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What is the difference between PORT x and LAT x on PIC16 and PIC18 Microcontrollers and what does ANSELx actually do?



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The best way to start this is to show the pin diagram from a device datasheet. I captured this from the PIC16F18875 datasheet from the chapter on I/O Ports.


The operation is described in the datasheet as follows 


The Data Latch (LATx registers) is useful for read-modify-write operations on the value that the I/O pins are driving. A write operation to the LATx register has the same effect as a write to the corresponding PORTx register. A read of the LATx register reads of the values held in the I/O PORT latches, while a read of the PORTx register reads the actual I/O pin value.

From this diagram you will see that when you write to LATx or when you write to PORTx the value will be "latched" into the D Flip-flop, so upon writes it seems very similar. There are actually 8 of these circuits per port, and modifying port data is often done one pin at a time, which gives rise to one of the most common problems on PIC microcontrollers, the "Read-Modify-Write" problem.

This happens when you have code like this to set a single bit:

PORTA |= 0x01; // Set the lowest bit (0) on the port

The problem with this is that the PORT is read first, and then the resulting read is modified and written back to the port. Now if you look carefully at the circuit above you will see that when we read the PORT register we will be reading one of 2 values. When ANSELx for the pin has been set to a 1 the reading of the pin is disabled and the value we read from PORT will always be a 0, even if the pin is currently an output and we are driving it high! This means that code like the line above will try to set only the lowest bit on PORTA, but it may accidentally turn other outputs low by accident due to reading a 1 on those outputs when I have  ANSELx as a 1. (btw. The purpose of ANSELx is to disable reads on pins that we know will be carrying analog voltages. For input pins carrying a voltage between a 0 and a 1 can cause excessive power disappation by the pin and this should be avoided, so do use ANSEL when you know the pin will be floating!)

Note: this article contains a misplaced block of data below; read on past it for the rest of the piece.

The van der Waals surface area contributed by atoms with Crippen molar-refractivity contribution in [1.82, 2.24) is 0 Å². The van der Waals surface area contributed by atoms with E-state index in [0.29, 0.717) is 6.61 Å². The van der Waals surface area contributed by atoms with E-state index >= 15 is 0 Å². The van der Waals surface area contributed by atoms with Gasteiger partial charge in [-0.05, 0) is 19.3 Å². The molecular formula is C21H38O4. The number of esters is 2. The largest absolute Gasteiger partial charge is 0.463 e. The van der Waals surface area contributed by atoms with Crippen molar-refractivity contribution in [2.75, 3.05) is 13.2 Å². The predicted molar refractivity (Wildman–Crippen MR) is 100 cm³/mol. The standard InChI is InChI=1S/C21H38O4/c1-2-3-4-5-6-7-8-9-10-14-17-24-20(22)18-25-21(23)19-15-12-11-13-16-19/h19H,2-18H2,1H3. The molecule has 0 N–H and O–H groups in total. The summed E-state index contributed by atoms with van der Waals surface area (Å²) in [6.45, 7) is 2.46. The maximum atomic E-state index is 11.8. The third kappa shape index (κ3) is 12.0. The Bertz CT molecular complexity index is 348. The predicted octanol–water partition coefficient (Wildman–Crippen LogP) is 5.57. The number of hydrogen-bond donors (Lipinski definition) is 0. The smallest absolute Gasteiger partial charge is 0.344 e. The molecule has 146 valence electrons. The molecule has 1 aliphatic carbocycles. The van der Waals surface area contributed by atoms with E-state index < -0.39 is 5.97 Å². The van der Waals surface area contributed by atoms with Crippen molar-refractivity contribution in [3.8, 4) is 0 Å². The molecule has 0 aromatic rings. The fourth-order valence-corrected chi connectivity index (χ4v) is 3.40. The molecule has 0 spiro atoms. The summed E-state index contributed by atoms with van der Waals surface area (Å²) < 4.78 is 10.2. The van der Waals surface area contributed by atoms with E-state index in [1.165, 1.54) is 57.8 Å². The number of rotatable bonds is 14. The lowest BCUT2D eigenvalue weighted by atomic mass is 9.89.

The other possibility is that ANSELx is set to a 0, in which case we are reading the actual voltage on the pin. The problem here is that if we are e.g. driving a high current LED the port voltage may actually sag so low that reading it back would not give us a 1, or there may just be noise on the pin, or it may be shorted to GND, either way we will be accidentally changing the outputs of other pins because we are reading the PORT.

Having a seperate LATA register allows us to completely avoid this problem! So now reading from LATA will NOT read what is on the pin and will be unaffected by the setting of ANSELA on the pin. As you can see from the diagram reading from LATA will simply read back what is in the D Flip-flop and be unaffected by what is going on at the physical pin. This means that doing the or to set a bit will be guaranteed to only affect that pin.

Here is another example of the problem (you can even run this in the MPLAB-X simulator to see what happens. If you do that you should create watches on PORTA and LATA, and you will see that no matter what you do PORTA will always be 0x00, and LATA will behave as described in the comments:

ANSELA = 0xFF; // We disable reads on all pins on PORTA

LATA = 0xFE;   // Write all the pins except for LATA0 to a 1, LATA0 = 0
LATA |= 0x01;  // Set LATA0 to a 1, now all port pins are high.

PORTA |= 0x01; // Here we attempt to force the lowest pin on PORTA to a 1, but by
               //   accident we are setting all the other pins to 0 !!

// At this point LATA = 0x01 and PORTA = 0x00 (as it always reads 0x00 due to ANSELA being all 1's)



So in summary the purpose of the LATx registers is to allow us to easily mask bits into our output ports without having to worry about read-modify-write problems. A general rule of thumb is to always read and write the LATx registers if you are trying to manipulate outputs on a PORT and always read the PORT registers only in the case where you are trying to get the digital input values of the pins on the port.

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